With the campaign against the Islamic State faltering, President Barack Obama has agreed to dispatch 450 more U.S. troops to an Iraqi air base near the provincial capital of Ramadi, which the terrorists captured last month.
The underlying logic of his policy, however, hasn't changed. Rather than aiming to destroy the Islamic State, Obama is focused on limiting U.S. engagement. The result is an underresourced effort that remains unlikely to succeed.
The new deployment, which will raise the number of U.S. military personnel in Iraq to 3,550 at four different bases, would partly address some of the weaknesses in the U.S.-led campaign to date.
Administration officials say U.S. trainers deployed to the Taqaddum base will work directly with Sunni tribesmen who are needed for any successful counterattack on Ramadi, but who have been marginalized -- despite promises to the contrary -- by the Shiite-dominated Iraqi government.
Officials say they also plan to speed up U.S. arms deliveries to the Sunni tribes and Kurdish militia, who remain outgunned by both the Islamic State and Iranian-sponsored militias.
Obama's escalation nevertheless is most notable for excluding the steps that American and Iraqi commanders and military experts have been saying for a year are necessary to decisively reverse the Islamic State's momentum. These include the deployment of U.S. advisers to front-line Iraqi units, along with spotters who can call in airstrikes, and an increase of close-in air support.
Such tactics worked during the U.S. "surge" in Iraq, and they allowed Afghanistan's Northern Alliance to overthrow the Taliban government in 2001-2002. That they are not being used now, despite the Islamic State's recent gains, seems to be explained only by Obama's political resistance to reversing his decision to withdraw U.S. forces four years ago.
A White House spokesman said Obama doesn't want to do for Iraqis "what they can do for themselves." But Iraqis cannot pilot attack helicopters or serve as tactical air controllers.
Gen. Martin Dempsey, the chairman of the Joint Chiefs of Staff, told reporters Thursday that the new deployment might be the first of several to new bases around the country that would serve to prepare Iraqi army and tribal forces for assaults on other Islamic State-held areas.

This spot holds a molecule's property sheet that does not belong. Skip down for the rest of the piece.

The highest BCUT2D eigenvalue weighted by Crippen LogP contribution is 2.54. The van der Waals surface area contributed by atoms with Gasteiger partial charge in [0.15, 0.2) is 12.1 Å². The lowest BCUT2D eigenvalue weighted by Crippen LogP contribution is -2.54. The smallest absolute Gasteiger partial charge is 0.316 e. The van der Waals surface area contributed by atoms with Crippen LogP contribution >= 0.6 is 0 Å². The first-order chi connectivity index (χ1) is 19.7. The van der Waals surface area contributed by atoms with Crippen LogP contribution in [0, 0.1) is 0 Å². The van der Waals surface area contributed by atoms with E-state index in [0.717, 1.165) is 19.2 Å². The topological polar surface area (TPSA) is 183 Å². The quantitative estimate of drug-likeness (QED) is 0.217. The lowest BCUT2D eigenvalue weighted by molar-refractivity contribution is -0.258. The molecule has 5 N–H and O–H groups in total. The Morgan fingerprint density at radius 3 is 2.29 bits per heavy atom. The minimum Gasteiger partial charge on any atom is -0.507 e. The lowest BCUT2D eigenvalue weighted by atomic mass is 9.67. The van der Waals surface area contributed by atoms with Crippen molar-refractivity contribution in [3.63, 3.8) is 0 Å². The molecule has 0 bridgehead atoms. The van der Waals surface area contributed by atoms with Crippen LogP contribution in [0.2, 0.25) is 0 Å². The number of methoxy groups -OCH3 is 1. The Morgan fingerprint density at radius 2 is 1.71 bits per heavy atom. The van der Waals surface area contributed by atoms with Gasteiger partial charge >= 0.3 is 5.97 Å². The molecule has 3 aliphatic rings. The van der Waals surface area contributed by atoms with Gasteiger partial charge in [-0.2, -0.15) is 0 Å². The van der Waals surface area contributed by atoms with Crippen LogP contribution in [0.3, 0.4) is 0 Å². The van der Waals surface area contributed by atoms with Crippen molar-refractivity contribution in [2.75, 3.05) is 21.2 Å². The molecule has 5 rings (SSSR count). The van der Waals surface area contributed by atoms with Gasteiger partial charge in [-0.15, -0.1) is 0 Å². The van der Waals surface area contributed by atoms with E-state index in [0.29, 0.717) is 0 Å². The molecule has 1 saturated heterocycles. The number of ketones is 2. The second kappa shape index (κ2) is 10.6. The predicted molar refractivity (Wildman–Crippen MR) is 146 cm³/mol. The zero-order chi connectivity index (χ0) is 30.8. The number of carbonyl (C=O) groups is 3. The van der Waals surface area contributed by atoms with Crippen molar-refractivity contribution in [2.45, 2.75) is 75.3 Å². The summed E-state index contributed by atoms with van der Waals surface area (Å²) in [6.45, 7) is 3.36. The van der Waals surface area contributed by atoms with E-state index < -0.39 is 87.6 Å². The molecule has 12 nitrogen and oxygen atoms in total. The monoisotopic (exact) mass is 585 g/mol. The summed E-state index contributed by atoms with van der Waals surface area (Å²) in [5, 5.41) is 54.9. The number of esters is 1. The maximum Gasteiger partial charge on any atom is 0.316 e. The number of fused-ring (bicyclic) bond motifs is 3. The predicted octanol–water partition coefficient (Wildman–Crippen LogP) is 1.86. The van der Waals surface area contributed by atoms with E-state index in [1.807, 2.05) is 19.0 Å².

If that is Obama's plan, then he should announce it and quickly move it forward. The incrementalism of his approach, with small and isolated steps taken too late, cannot change the momentum of the war.
The Islamic State continues to attract thousands of recruits and to inspire new affiliates abroad because of the widespread perception that it is holding the United States at bay.
Iraq's speaker of parliament, Salim al-Jibouri, pointed out during a visit to Washington this last week that the longer the Islamic State holds cities such as Ramadi and Mosul -- the latter of which fell a year ago this last week -- the more dangerous it becomes.
"Time is on their side. We must move quickly," he told us.
Yet the scale of the administration's deployments mean it may take months to recapture Ramadi, while an attack on Mosul -- a city of 1 million -- may be put off beyond this year. Jibouri said he believed Baghdad itself was vulnerable to an Islamic State attack because of the dispersal of government forces.
It is well within the capacity of the United States to destroy the Islamic State. But it won't happen until the president makes that -- and not the minimization of U.S. intervention -- the objective that determines military deployments.